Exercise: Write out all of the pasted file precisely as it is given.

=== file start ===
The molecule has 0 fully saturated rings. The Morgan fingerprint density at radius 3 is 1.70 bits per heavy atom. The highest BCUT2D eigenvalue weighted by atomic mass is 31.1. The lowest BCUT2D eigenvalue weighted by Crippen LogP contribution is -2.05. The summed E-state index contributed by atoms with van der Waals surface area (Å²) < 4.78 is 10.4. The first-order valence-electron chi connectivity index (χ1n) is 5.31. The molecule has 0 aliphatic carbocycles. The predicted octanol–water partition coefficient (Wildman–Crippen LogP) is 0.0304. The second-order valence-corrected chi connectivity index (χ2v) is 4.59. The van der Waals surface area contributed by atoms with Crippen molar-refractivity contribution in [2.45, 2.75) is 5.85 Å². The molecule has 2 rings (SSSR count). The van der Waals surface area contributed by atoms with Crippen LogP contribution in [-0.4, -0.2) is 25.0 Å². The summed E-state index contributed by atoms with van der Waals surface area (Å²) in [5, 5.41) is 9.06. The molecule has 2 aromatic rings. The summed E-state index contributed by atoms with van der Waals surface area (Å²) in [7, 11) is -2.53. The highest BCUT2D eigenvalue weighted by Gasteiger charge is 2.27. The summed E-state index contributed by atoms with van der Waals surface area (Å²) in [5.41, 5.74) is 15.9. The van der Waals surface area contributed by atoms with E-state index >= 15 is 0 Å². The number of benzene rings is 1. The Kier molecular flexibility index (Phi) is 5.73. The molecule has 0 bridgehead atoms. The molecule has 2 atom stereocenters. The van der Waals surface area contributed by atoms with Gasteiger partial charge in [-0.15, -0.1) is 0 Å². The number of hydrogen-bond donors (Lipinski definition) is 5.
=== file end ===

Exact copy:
The molecule has 0 fully saturated rings. The Morgan fingerprint density at radius 3 is 1.70 bits per heavy atom. The highest BCUT2D eigenvalue weighted by atomic mass is 31.1. The lowest BCUT2D eigenvalue weighted by Crippen LogP contribution is -2.05. The summed E-state index contributed by atoms with van der Waals surface area (Å²) < 4.78 is 10.4. The first-order valence-electron chi connectivity index (χ1n) is 5.31. The molecule has 0 aliphatic carbocycles. The predicted octanol–water partition coefficient (Wildman–Crippen LogP) is 0.0304. The second-order valence-corrected chi connectivity index (χ2v) is 4.59. The van der Waals surface area contributed by atoms with Crippen molar-refractivity contribution in [2.45, 2.75) is 5.85 Å². The molecule has 2 rings (SSSR count). The van der Waals surface area contributed by atoms with Crippen LogP contribution in [-0.4, -0.2) is 25.0 Å². The summed E-state index contributed by atoms with van der Waals surface area (Å²) in [5, 5.41) is 9.06. The molecule has 2 aromatic rings. The summed E-state index contributed by atoms with van der Waals surface area (Å²) in [7, 11) is -2.53. The highest BCUT2D eigenvalue weighted by Gasteiger charge is 2.27. The summed E-state index contributed by atoms with van der Waals surface area (Å²) in [5.41, 5.74) is 15.9. The van der Waals surface area contributed by atoms with E-state index >= 15 is 0 Å². The number of benzene rings is 1. The Kier molecular flexibility index (Phi) is 5.73. The molecule has 0 bridgehead atoms. The molecule has 2 atom stereocenters. The van der Waals surface area contributed by atoms with Gasteiger partial charge in [-0.15, -0.1) is 0 Å². The number of hydrogen-bond donors (Lipinski definition) is 5.